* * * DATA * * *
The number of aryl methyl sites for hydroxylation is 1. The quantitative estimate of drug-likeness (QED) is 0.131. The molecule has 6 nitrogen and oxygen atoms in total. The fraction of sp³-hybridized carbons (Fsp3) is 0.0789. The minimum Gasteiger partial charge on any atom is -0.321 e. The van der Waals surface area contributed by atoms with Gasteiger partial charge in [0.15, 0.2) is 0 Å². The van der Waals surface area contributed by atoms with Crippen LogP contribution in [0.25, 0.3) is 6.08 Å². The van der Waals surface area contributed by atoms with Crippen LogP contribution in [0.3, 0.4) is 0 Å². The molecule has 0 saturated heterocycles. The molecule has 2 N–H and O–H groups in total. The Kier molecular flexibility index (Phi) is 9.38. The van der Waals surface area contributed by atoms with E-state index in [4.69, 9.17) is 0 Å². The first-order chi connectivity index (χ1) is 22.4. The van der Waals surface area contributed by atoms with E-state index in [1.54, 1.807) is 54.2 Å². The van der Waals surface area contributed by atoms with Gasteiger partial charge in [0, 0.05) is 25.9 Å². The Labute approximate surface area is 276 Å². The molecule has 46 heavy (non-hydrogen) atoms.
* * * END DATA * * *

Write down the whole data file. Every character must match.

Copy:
The number of aryl methyl sites for hydroxylation is 1. The quantitative estimate of drug-likeness (QED) is 0.131. The molecule has 6 nitrogen and oxygen atoms in total. The fraction of sp³-hybridized carbons (Fsp3) is 0.0789. The minimum Gasteiger partial charge on any atom is -0.321 e. The van der Waals surface area contributed by atoms with Gasteiger partial charge in [0.15, 0.2) is 0 Å². The van der Waals surface area contributed by atoms with Crippen LogP contribution in [0.25, 0.3) is 6.08 Å². The van der Waals surface area contributed by atoms with Crippen LogP contribution in [0.3, 0.4) is 0 Å². The molecule has 0 saturated heterocycles. The molecule has 2 N–H and O–H groups in total. The Kier molecular flexibility index (Phi) is 9.38. The van der Waals surface area contributed by atoms with E-state index in [4.69, 9.17) is 0 Å². The first-order chi connectivity index (χ1) is 22.4. The van der Waals surface area contributed by atoms with E-state index in [1.54, 1.807) is 54.2 Å². The van der Waals surface area contributed by atoms with Gasteiger partial charge in [0, 0.05) is 25.9 Å². The Labute approximate surface area is 276 Å². The molecule has 46 heavy (non-hydrogen) atoms.